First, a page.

covet someone’s prayers; earnestly covet someone’s prayers

May 14, 2012 | By | 4 Comments

It’s a classic line: “We covet your prayers at this time.” But are Christians allowed to covet anything, even prayers? Read on…

(? Click here for an audio podcast version of this post. ?) A Texas reader of the blog writes in and says:

I’ve heard people say “I covet your prayers” and “we earnestly covet your prayers.” But whenever I hear people say the word “covet” I think of the Ten Commandments and “Thou shalt not covet” (Exodus 20:17). What’s the story on “coveting prayer”? Can people do that, and where did the saying come from?

Signed,
Praying Without Ceasing or Coveting
Austin, TX

Great question! Thanks for contacting me via the Facebook page! I’m letting everyone know that they are welcome to ask questions about Christianese via the Facebook wall. Feel free to post on the Dictionary of Christianese wall or send me a private Facebook message. If you send a message, let me know if you want me to quote your note, and if you want me to use your name or an alias. I’ll be thrilled to hear from you!

But let’s skip the commercials and get on with your question. The Christianese idiom “covet prayer” or “earnestly covet prayer” isn’t in the Bible, so there’s the answer to that part of your question. But just because a phrase doesn’t appear in the Bible, that doesn’t mean Christians can’t use it. The word Trinity doesn’t appear in the Bible either, and for that matter neither does the phrase New Testament. But just try to talk about the Christian faith without ever using the words Trinity or New Testament! That would be a tricky proposition.

Nowadays when we think of the word “covet” we typically think of the Ten Commandments and how we’re not supposed to covet anything, especially not our neighbor’s wife, his stuff, his ox, or his brand-spanking-new cherry red convertible Porsche. Basically, if your thought ever begins with “I sure do covet my neighbor’s…” then hit the eject button immediately!

But it wasn’t always this way when it came to coveting. Older translations of the Bible use the word covet in a positive sense. For example, the King James Version of the bible (published over 400 years ago in 1611) says that Paul instructed the Corinthians to covet the spiritual gifts, especially the gift of prophecy. Back in 1611, the verb covet was just a neutral word that meant “to really want.” I suspect that after 400 years of memorizing the King James Version of the Ten Commandments, the only time we ever heard “covet” was when a broken commandment was involved. Does nobody read 1 Corinthians in the King James Version anymore? Anyone?

Bear in mind that not all Christians use the expression covet prayer, and obviously it’s not a phrase that Christians are required to use. But if you’re around people who do use the term, just remember that all it means is “I want prayer.” Your ox and Porsche are perfectly safe around these covetous people.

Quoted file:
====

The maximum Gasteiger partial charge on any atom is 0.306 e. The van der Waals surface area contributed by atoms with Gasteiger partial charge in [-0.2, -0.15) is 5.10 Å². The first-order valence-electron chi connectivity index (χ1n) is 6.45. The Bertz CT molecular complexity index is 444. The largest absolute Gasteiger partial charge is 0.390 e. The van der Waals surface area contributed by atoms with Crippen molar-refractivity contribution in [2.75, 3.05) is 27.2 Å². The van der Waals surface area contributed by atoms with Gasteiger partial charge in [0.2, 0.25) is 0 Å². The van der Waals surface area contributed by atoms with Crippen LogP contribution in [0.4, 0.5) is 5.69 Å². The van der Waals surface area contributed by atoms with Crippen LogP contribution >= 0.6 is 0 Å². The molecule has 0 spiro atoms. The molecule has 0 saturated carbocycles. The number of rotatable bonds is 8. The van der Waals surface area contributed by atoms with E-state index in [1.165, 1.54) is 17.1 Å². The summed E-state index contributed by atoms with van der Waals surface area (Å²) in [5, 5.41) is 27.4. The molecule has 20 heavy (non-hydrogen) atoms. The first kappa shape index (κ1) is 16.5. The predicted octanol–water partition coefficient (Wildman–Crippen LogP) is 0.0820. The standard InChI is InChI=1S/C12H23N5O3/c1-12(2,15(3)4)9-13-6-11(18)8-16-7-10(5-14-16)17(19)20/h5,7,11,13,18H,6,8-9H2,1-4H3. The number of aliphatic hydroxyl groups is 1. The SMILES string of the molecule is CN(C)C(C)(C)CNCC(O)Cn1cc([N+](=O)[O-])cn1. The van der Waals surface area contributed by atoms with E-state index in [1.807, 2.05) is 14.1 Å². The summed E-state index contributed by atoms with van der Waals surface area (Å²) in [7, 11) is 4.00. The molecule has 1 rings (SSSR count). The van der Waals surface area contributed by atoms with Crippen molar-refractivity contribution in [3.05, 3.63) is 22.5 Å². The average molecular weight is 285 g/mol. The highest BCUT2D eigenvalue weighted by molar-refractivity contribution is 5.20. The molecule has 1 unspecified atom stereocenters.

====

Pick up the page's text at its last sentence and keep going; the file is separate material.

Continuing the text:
Do you have another word you’re curious about? Use the contact form in the sidebar and let me know!

covet prayer v. phr. To greatly desire the prayers of fellow Christians.
This expression might seem strange because the Bible warns people not to covet. But in the KJV we read that Christians are to “covet earnestly the best gifts” (1 Corinthians 12:31) and “covet to prophesy” (1 Corinthians 14:39). So the expression simply uses an obsolete meaning of the verb covet which is “to strongly desire.”
The expression is sometimes intensified with the adverb earnestly (see citations for 1781, 1866, 2011).
Instead of “coveting” prayers, one can always “ask” for them; simply say that “prayers at this time would be appreciated.”
1781 MacGowan Discourses on the Book of Ruth and Other Important Subjects xxii : I feel a total incapacity of standing one moment of myself, much more so if being of any the least use to my hearers, without a divine blessing. Therefore I earnestly request, yea, I even covet your prayers for me. 1866 The Eng. Presbyterian Messenger 176 : We have never heard a single murmur from our missionaries in regard to salaries, but how earnestly do they covet the prayers and sympathies of our people! 1965 Ward Fraser of Trinity and Achimota 319 : We covet the prayers of our friends and we give much time to prayer for them. 1975 Bryant The Morningside Man: A Biography of James Pickett Wesberry 150 : “I am looking forward to this as one of the most thrilling and interesting experiences of my life,” Jim told his congregation, “and I covet your prayers daily.” 1980 Coleman “The Language of ‘Born-Again’ Christianity” in Proceedings of the Annual Meeting of the Berkeley Linguistics Society vol. 6 139 : Unique evangelical terms: … “covet” (in “I/We covet your prayers”) counts as a request for prayer. 2011 Crosmun Legacy of Faith 161 : We earnestly covet your prayers, both for the place to which we are going, and for the work we are leaving behind.

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